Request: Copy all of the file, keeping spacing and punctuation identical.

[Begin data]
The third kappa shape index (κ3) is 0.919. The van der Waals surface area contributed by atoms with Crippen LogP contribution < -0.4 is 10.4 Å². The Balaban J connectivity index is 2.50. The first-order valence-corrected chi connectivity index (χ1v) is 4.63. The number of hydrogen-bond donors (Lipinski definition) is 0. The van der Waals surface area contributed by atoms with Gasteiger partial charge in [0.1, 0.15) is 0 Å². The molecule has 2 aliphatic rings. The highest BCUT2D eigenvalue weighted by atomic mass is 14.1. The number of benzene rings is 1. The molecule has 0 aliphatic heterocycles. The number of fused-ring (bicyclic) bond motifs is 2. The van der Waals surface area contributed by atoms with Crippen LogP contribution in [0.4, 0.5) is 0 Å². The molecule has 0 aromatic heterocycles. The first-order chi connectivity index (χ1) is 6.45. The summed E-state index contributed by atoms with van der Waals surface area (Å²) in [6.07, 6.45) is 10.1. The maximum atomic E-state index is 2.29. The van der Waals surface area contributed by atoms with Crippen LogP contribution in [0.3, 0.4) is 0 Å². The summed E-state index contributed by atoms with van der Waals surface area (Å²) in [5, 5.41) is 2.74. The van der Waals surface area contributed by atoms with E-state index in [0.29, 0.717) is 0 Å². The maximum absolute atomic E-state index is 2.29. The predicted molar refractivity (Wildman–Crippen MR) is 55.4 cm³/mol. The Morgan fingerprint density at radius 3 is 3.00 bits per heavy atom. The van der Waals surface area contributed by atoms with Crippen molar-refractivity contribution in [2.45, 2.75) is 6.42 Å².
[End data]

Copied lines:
The third kappa shape index (κ3) is 0.919. The van der Waals surface area contributed by atoms with Crippen LogP contribution < -0.4 is 10.4 Å². The Balaban J connectivity index is 2.50. The first-order valence-corrected chi connectivity index (χ1v) is 4.63. The number of hydrogen-bond donors (Lipinski definition) is 0. The van der Waals surface area contributed by atoms with Gasteiger partial charge in [0.1, 0.15) is 0 Å². The molecule has 2 aliphatic rings. The highest BCUT2D eigenvalue weighted by atomic mass is 14.1. The number of benzene rings is 1. The molecule has 0 aliphatic heterocycles. The number of fused-ring (bicyclic) bond motifs is 2. The van der Waals surface area contributed by atoms with Crippen LogP contribution in [0.4, 0.5) is 0 Å². The molecule has 0 aromatic heterocycles. The first-order chi connectivity index (χ1) is 6.45. The summed E-state index contributed by atoms with van der Waals surface area (Å²) in [6.07, 6.45) is 10.1. The maximum atomic E-state index is 2.29. The van der Waals surface area contributed by atoms with Crippen LogP contribution in [0.3, 0.4) is 0 Å². The summed E-state index contributed by atoms with van der Waals surface area (Å²) in [5, 5.41) is 2.74. The van der Waals surface area contributed by atoms with E-state index in [0.29, 0.717) is 0 Å². The maximum absolute atomic E-state index is 2.29. The predicted molar refractivity (Wildman–Crippen MR) is 55.4 cm³/mol. The Morgan fingerprint density at radius 3 is 3.00 bits per heavy atom. The van der Waals surface area contributed by atoms with Crippen molar-refractivity contribution in [2.45, 2.75) is 6.42 Å².